Richard and Linda Foote’s rural getaway cabin is at the end of a lane in Sugar
Hill, New Hampshire. Once you get there, you want to stay a while. Out front is a 66-acre pond; some would call it a lake. Friends and family who come to visit enjoy trout fishing, swimming, canoeing, and kayaking on Streeter Pond, as do Rich and Linda.
From the couple’s outdoor parking area the landscape shifts seamlessly from natural forest to cabin yard. “We wanted to soften the land area between the woods and the cabin,” says Linda, “which had been substantially disturbed during construction. We reseeded grass and, with Sugar Hill Landscapes’ expertise, we selected perennials that would be hardy enough to endure the New Hampshire winters and hopefully spread.”
The Footes came to discover Streeter Pond when Rich, a senior project superintendent for Turner Construction, was assigned a three-year project at Dartmouth-Hitchcock Medical Center 60 miles away. “It’s not a bad drive,” says Rich. “The project opened our eyes to this wonderful countryside and community. It also opened our minds to the possibility of retiring up here.”
The original lake house, acquired by Rich and Linda in 2002, was a rustic four-season camp. Immediately appreciating the laid-back location, the Footes determined they would eventually retire to the property once they wound down their Boston area careers. They were aiming for 2018.
“Our decision to retire in Sugar Hill was based on the tranquil surroundings of the pond, easy access to an abundance of hiking trails (including the great Appalachian Trail), and year-round small town events,” says Linda, “which gave us the opportunity to get to know the locals. The seasons are beautiful as they roll through the year, and we have wonderful neighbors!”
Living permanently on Streeter Pond would necessitate considerable updating of the existing house, so in 2014 the Footes decided they would dismantle the house and build another cabin from scratch. They felt a log dwelling would fit perfectly into the rustic landscape.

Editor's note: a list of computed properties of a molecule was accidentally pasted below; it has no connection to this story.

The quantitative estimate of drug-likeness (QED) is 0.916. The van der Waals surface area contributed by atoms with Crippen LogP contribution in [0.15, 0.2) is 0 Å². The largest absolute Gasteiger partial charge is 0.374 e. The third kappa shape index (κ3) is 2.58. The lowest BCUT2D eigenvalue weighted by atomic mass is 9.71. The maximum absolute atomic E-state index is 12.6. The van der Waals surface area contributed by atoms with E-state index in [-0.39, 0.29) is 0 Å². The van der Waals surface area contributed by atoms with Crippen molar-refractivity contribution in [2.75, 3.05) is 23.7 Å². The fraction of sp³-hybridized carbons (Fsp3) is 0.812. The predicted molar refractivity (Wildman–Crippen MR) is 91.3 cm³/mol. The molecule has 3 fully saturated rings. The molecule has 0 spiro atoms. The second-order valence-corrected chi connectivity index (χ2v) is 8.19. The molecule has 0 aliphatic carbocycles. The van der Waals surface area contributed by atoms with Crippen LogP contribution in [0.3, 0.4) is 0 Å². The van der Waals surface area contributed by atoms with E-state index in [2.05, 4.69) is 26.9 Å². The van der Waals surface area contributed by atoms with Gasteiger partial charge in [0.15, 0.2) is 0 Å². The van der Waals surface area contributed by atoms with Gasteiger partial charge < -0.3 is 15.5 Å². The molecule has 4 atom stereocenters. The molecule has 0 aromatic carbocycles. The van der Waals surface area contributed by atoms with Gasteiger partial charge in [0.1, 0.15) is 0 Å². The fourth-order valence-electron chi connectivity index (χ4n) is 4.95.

Online research and a few visits to log and timber home shows enabled Rich and Linda to narrow down their decision to purchase a log home package from New Hampshire-based Coventry Log Homes. “We worked with sales representative Richard Titorenko,” says Rich. “He was extremely helpful in describing the benefits Coventry could offer, and he facilitated some tours of finished local projects so we could get a firsthand look at Coventry’s product.”
Although log cabin design is historically based around a pioneer-type setting and details of the 1800s, Rich and Linda wanted to blend that feeling with a contemporary style of the 21st century. The couple went with clean, modern finishes like stainless steel kitchen appliances and aluminum rails in the staircase and loft. The kitchen features light gray granite countertops with darker shades swirling through them, reminiscent of the Granite State and the abundance of New Hampshire granite that surrounds them.
Rich and Linda spent 12 to 18 months adapting and customizing Coventry Log Homes’ Swiftwater cabin design. “We made modifications to the basic Swiftwater plan that has two bedrooms and a farmer’s porch,” explain the couple. “We extended the footprint to accommodate an expanded master bedroom and allotted part of the porch for a much-needed mudroom. The balance of the farmer’s porch provided us with an 8’x12’ screened porch.”
“Coventry Log Homes has three draftsmen on staff and a very knowledgeable sales team,” says Richard Titorenko, “so changing our standard plans is an easy task. We very rarely supply a home that is 100% to our plan. Rich Foote, being an engineer, knew exactly what he wanted and as he was planning for his electric and HVAC we moved walls by as little as one inch to accommodate electrical and plumbing chases.”